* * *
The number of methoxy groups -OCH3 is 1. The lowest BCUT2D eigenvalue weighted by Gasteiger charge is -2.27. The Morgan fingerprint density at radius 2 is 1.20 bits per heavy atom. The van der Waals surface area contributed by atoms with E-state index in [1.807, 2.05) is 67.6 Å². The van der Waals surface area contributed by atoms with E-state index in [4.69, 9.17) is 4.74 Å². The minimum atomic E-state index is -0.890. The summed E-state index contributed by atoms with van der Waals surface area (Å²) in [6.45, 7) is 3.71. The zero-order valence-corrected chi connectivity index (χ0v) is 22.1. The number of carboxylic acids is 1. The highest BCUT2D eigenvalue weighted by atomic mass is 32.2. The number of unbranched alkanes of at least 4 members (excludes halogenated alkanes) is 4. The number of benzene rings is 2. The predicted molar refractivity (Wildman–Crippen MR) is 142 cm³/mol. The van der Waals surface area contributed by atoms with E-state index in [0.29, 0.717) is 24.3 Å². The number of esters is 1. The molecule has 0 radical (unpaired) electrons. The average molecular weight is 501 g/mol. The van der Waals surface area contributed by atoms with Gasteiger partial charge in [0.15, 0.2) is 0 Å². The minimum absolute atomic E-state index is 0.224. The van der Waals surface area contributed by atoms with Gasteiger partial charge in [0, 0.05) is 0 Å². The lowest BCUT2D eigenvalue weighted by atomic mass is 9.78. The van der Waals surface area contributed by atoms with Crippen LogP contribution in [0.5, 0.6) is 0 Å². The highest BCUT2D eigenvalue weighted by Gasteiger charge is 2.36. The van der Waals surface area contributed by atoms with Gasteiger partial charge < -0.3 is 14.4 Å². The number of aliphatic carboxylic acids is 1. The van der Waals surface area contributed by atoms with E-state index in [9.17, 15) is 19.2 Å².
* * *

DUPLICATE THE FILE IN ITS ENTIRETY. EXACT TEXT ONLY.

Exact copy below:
The number of methoxy groups -OCH3 is 1. The lowest BCUT2D eigenvalue weighted by Gasteiger charge is -2.27. The Morgan fingerprint density at radius 2 is 1.20 bits per heavy atom. The van der Waals surface area contributed by atoms with E-state index in [1.807, 2.05) is 67.6 Å². The van der Waals surface area contributed by atoms with E-state index in [4.69, 9.17) is 4.74 Å². The minimum atomic E-state index is -0.890. The summed E-state index contributed by atoms with van der Waals surface area (Å²) in [6.45, 7) is 3.71. The zero-order valence-corrected chi connectivity index (χ0v) is 22.1. The number of carboxylic acids is 1. The highest BCUT2D eigenvalue weighted by atomic mass is 32.2. The number of unbranched alkanes of at least 4 members (excludes halogenated alkanes) is 4. The number of benzene rings is 2. The predicted molar refractivity (Wildman–Crippen MR) is 142 cm³/mol. The van der Waals surface area contributed by atoms with E-state index in [0.29, 0.717) is 24.3 Å². The number of esters is 1. The molecule has 0 radical (unpaired) electrons. The average molecular weight is 501 g/mol. The van der Waals surface area contributed by atoms with Gasteiger partial charge in [0.15, 0.2) is 0 Å². The minimum absolute atomic E-state index is 0.224. The van der Waals surface area contributed by atoms with Gasteiger partial charge in [0, 0.05) is 0 Å². The lowest BCUT2D eigenvalue weighted by atomic mass is 9.78. The van der Waals surface area contributed by atoms with Crippen LogP contribution in [0.5, 0.6) is 0 Å². The highest BCUT2D eigenvalue weighted by Gasteiger charge is 2.36. The van der Waals surface area contributed by atoms with Gasteiger partial charge < -0.3 is 14.4 Å². The number of aliphatic carboxylic acids is 1. The van der Waals surface area contributed by atoms with E-state index in [9.17, 15) is 19.2 Å².